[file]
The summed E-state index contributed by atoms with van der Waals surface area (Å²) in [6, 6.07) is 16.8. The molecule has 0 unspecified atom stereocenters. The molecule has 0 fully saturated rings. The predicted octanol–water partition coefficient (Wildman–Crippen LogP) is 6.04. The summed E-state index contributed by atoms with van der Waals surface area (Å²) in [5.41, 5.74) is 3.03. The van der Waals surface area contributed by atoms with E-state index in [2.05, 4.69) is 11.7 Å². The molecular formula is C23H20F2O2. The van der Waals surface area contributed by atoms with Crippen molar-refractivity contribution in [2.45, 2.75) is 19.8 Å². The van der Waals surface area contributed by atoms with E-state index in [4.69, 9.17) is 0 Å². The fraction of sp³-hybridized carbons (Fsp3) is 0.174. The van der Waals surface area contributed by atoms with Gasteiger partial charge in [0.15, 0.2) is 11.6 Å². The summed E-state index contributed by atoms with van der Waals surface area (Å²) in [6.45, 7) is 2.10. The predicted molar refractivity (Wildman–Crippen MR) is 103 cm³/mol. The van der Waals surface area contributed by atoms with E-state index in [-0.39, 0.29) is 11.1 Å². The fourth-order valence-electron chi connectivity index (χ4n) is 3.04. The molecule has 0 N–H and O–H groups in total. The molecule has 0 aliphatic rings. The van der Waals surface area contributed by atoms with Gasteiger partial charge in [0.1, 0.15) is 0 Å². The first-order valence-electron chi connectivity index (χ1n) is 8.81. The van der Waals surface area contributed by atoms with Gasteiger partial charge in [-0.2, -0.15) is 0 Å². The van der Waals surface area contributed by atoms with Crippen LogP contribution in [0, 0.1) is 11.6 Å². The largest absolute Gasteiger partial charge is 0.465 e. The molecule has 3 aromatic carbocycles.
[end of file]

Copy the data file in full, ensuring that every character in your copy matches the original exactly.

The summed E-state index contributed by atoms with van der Waals surface area (Å²) in [6, 6.07) is 16.8. The molecule has 0 unspecified atom stereocenters. The molecule has 0 fully saturated rings. The predicted octanol–water partition coefficient (Wildman–Crippen LogP) is 6.04. The summed E-state index contributed by atoms with van der Waals surface area (Å²) in [5.41, 5.74) is 3.03. The van der Waals surface area contributed by atoms with E-state index in [2.05, 4.69) is 11.7 Å². The molecular formula is C23H20F2O2. The van der Waals surface area contributed by atoms with Crippen molar-refractivity contribution in [2.45, 2.75) is 19.8 Å². The van der Waals surface area contributed by atoms with E-state index in [4.69, 9.17) is 0 Å². The fraction of sp³-hybridized carbons (Fsp3) is 0.174. The van der Waals surface area contributed by atoms with Gasteiger partial charge in [0.15, 0.2) is 11.6 Å². The summed E-state index contributed by atoms with van der Waals surface area (Å²) in [6.45, 7) is 2.10. The predicted molar refractivity (Wildman–Crippen MR) is 103 cm³/mol. The van der Waals surface area contributed by atoms with E-state index in [-0.39, 0.29) is 11.1 Å². The fourth-order valence-electron chi connectivity index (χ4n) is 3.04. The molecule has 0 N–H and O–H groups in total. The molecule has 0 aliphatic rings. The van der Waals surface area contributed by atoms with Gasteiger partial charge in [0.1, 0.15) is 0 Å². The first-order valence-electron chi connectivity index (χ1n) is 8.81. The van der Waals surface area contributed by atoms with Gasteiger partial charge in [-0.2, -0.15) is 0 Å². The van der Waals surface area contributed by atoms with Crippen LogP contribution in [0, 0.1) is 11.6 Å². The largest absolute Gasteiger partial charge is 0.465 e. The molecule has 3 aromatic carbocycles.